Saturday, 6 December 2014

For Geckos – Even Dead Ones – Being Sticky Doesn’t Require Any Effort

December 6, 2014

April Flowers for redOrbit.com – Your Universe Online

Mankind has been fascinated with geckos for centuries. We have studied everything from how they reproduce in space to how they are able to climb any surface. We have even tried to replicate their ability to climb with a DARPA program called Z-Man. Although we have been successful in copying their ability, we still don’t understand how the gecko achieves the adhesive strength with which they climb and cling to nearly any surface.

A new study from the University of California, Riverside (UCR), published online in Biology Letters, investigates the question: Is the strength of this adhesion determined by the gecko or is it somehow intrinsic to the adhesive system? In other words, is this adhesion an “active” action initiated by the animal, or a “passive” action resulting from the way the toe pads work?

The researchers, led by associate professor of biology Timothy E. Higham, conducted laboratory experiments on live and dead geckos to determine the answer to whether this ability is active or passive. They were surprised to find that dead geckos have the exact same strength of adhesion as live geckos.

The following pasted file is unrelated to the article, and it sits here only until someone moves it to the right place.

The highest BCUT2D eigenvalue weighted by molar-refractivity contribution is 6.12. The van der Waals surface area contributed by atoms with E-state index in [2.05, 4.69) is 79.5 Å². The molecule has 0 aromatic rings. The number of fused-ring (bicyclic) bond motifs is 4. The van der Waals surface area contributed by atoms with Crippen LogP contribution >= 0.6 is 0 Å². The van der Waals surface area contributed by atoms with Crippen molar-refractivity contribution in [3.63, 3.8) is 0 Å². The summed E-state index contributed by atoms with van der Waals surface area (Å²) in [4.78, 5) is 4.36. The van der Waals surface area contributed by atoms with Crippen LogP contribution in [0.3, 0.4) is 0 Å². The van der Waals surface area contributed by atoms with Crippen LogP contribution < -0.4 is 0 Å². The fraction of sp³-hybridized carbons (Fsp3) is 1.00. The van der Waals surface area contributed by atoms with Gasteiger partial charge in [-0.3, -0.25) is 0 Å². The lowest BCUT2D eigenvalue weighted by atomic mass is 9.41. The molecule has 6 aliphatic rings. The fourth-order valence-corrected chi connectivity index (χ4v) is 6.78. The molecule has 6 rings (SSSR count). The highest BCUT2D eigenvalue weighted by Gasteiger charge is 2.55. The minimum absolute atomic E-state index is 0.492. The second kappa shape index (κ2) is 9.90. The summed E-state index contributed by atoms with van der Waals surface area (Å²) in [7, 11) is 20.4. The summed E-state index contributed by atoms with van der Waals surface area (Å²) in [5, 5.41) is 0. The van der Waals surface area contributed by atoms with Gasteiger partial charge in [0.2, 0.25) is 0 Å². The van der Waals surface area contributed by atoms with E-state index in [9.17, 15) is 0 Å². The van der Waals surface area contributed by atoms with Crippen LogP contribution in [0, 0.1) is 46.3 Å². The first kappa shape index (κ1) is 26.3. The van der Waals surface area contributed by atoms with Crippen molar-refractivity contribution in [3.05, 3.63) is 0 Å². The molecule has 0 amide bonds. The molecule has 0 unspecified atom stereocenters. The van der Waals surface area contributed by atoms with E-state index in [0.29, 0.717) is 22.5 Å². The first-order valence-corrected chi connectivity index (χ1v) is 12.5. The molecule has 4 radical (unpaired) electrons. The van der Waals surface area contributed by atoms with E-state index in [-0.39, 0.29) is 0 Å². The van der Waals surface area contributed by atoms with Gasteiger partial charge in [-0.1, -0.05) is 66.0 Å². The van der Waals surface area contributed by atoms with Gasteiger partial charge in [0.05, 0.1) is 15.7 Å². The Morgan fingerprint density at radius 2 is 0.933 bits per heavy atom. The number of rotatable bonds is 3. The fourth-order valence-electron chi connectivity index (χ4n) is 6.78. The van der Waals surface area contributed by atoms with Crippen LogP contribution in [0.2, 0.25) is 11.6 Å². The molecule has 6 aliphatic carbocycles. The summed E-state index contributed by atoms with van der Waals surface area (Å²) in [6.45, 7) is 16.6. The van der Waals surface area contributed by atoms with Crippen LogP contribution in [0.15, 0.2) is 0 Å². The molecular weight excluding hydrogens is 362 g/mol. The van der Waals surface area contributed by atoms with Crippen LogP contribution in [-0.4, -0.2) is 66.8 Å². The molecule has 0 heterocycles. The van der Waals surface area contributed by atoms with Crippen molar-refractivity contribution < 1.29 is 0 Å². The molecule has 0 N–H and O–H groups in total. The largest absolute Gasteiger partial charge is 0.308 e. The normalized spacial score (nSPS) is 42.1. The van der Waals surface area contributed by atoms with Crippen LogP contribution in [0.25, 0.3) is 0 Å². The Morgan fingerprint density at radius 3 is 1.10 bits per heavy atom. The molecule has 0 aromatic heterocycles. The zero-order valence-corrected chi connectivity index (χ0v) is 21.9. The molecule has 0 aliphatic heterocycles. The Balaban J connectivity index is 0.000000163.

“With regards to geckos, being sticky doesn’t require effort,” said Higham, who conducted the research alongside William J. Stewart, a postdoctoral researcher in Higham’s lab. “We found that dead geckos maintain the ability to adhere with the same force as living animals, eliminating the idea that strong adhesion requires active control. Death affects neither the motion nor the posture of clinging gecko feet. We found no difference in the adhesive force or the motion of clinging digits between our before- and after-death experiments.”

Scientific literature has, in the past, suggested that gecko adhesion at the organismal, or whole-animal, level would require active initiation by the animal. For example, does the gecko need to initiate a muscle activity to push the foot and toes onto the surface to enhance their adhesion? Despite years of speculation, this has never been tested.


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